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Traditional Chinese Medicine


We are pleased to announce the establishment of Oasis Clinic’s Center for Traditional Chinese Medicine (TCM). We believe that by offering TCM treatments, we will be adding meaningful value to our western medicine practice, as well as making an important contribution to the Egyptian healthcare sector overall. Appointments are currently available in our Sheik Zayed and New Cairo locations.

TCM is one of the oldest systems of medicine in the world — more than 3,500 years older than traditional western medicine. Acupuncture, the most often practiced component of TCM, is one of the most common medical treatments used to complement western medicine worldwide. While mostly used in chronic pain management, acupuncture in combination with other TCM therapeutic techniques is increasingly being used for general wellness.

It is noteworthy that the World Health Organization (WHO) (hhttps://www.who.int/) has endorsed acupuncture for over 100 conditions. For those considering TCM treatments, we encourage you to discuss this with your doctors to ensure coordinated care.



What is Traditional Chinese Medicine (TCM)?

TCM is one of the oldest systems of medicine in the world — more than 3,500 years older than traditional western medicine. TCM is based on several ancient beliefs, in particular, the belief that vital energy, known as “Qi,” flows throughout our bodies and functions to maintain our health.


According to TCM, chronic pain is the result of a blockage, or an imbalance, in our vital energy flow. Practitioners of TCM use a variety of therapeutic techniques that are believed to rebalance this flow in order to relieve chronic pain and improve overall health.   


What conditions may benefit from Traditional Chinese Medicine (TCM)?

Many people seek out TCM simply for chronic pain relief. However, studies have shown that TCM techniques can be an effective treatment for, or have a demonstrated therapeutic effect on, a wide variety of diseases, symptoms, and conditions.


The World Health Organization (WHO) (hhttps://www.who.int/) has endorsed acupuncture, a key component of the practice of TCM, for over 100 conditions. Some examples of conditions that may benefit from TCM/acupuncture are below — including musculoskeletal, respiratory, digestive, and neurological ailments. 

  • Back and neck pain
  • Osteoarthritis/knee pain
  • Carpel tunnel syndrome
  • Allergic rhinitis and sinusitis
  • Gastritis and irritable bowel syndrome
  • Headaches, including migraines
  • Menstrual cramps and labor pain
  • Dental pain
  • Chemotherapy-induced and postoperative pain
  • Stroke


What are some of the therapeutic techniques used in Traditional Chinese Medicine (TCM)?

There are several therapeutic techniques used in TCM that are intended to help patients restore and maintain their health. They are described below, beginning with acupuncture — the most often practiced component of TCM and accordingly the most widely known.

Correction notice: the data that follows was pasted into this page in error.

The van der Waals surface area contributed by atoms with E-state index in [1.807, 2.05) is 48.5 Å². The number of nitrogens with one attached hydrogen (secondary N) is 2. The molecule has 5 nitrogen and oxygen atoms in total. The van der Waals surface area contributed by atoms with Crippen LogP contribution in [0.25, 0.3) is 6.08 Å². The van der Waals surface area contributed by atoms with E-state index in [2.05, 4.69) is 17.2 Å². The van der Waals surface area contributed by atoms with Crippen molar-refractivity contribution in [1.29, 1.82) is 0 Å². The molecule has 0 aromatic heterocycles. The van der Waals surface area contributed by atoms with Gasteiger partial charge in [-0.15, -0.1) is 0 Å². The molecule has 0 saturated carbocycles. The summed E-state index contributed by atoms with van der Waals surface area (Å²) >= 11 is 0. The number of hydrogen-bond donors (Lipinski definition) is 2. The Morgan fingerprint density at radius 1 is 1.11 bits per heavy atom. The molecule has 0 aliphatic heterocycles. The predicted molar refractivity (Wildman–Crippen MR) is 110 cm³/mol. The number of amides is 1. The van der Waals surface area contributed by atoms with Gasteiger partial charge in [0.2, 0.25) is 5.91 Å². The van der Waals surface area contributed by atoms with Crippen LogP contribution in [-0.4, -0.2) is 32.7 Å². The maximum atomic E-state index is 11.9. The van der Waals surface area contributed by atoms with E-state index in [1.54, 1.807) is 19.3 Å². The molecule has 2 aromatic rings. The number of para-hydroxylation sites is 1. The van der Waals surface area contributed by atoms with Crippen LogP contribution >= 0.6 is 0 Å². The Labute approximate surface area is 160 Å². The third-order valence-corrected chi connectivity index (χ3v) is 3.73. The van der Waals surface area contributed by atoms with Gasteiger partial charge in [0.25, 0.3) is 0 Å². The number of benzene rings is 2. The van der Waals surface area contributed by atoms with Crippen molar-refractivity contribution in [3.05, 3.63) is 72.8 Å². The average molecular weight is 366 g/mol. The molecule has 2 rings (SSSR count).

Acupuncture involves the insertion of thin needles through the skin at strategic points on your body. A practitioner may gently move the needles after placement, or in some cases, apply heat or mild electrical pulses to the needles for further stimulation.

In TCM, there are more than 2,000 acupuncture points on the human body that are connected by 12 meridians. These meridians are believed to be the pathways of the body’s vital energy force that flows between the surface of the body and its internal organs.

Acupuncture is typically not considered a stand-alone treatment and is often accompanied by other TCM methods. Individually and in combination, these methods are meant to rebalance the body’s vital energy flow to reduce chronic pain and improve health.

Moxibustion is a heat therapy that involves burning moxa (or mugwort root, a spongy herb) to facilitate healing.

Tui Na Massage is a combination of massage, acupressure, and other forms of body manipulation.

Cupping and scraping: Cupping consists of placing several warmed glass or plastic “cups,” or open spheres, on the body. When combined with massage oil, the cups can be slid around the back while drawing up the skin to stimulate blood flow. Scraping is a folklore medical technique using pieces of smooth jade, bone, tusks, horns, or smooth stones to scrape along the skin to release obstructions and toxins believed to be trapped at the surface of the skin.

Chinese herbology uses substances that come from the leaves, roots, stems, flowers, and seeds of plants, such as cinnamon bark, ginger, ginseng, licorice, and rhubarb. As a treatment, these substances are combined into a formula that can be dispensed as a traditional tea, capsule, liquid extract, granule, or powder.

Chinese nutrition includes a balanced diet of foods that have five tastes: spicy (warming), sour (cooling), bitter (cooling), sweet (strengthening), and salty (cooling). In TCM, nutrition is considered to be the first line of defense in matters of health.

Each person experiences TCM differently. Most feel only a minimal amount of, if any, discomfort with these methods. After the treatment, some people may feel relaxed, while others may feel energized. The benefits of acupuncture are sometimes difficult to measure, but many people find it very helpful as a means to control a variety of painful conditions.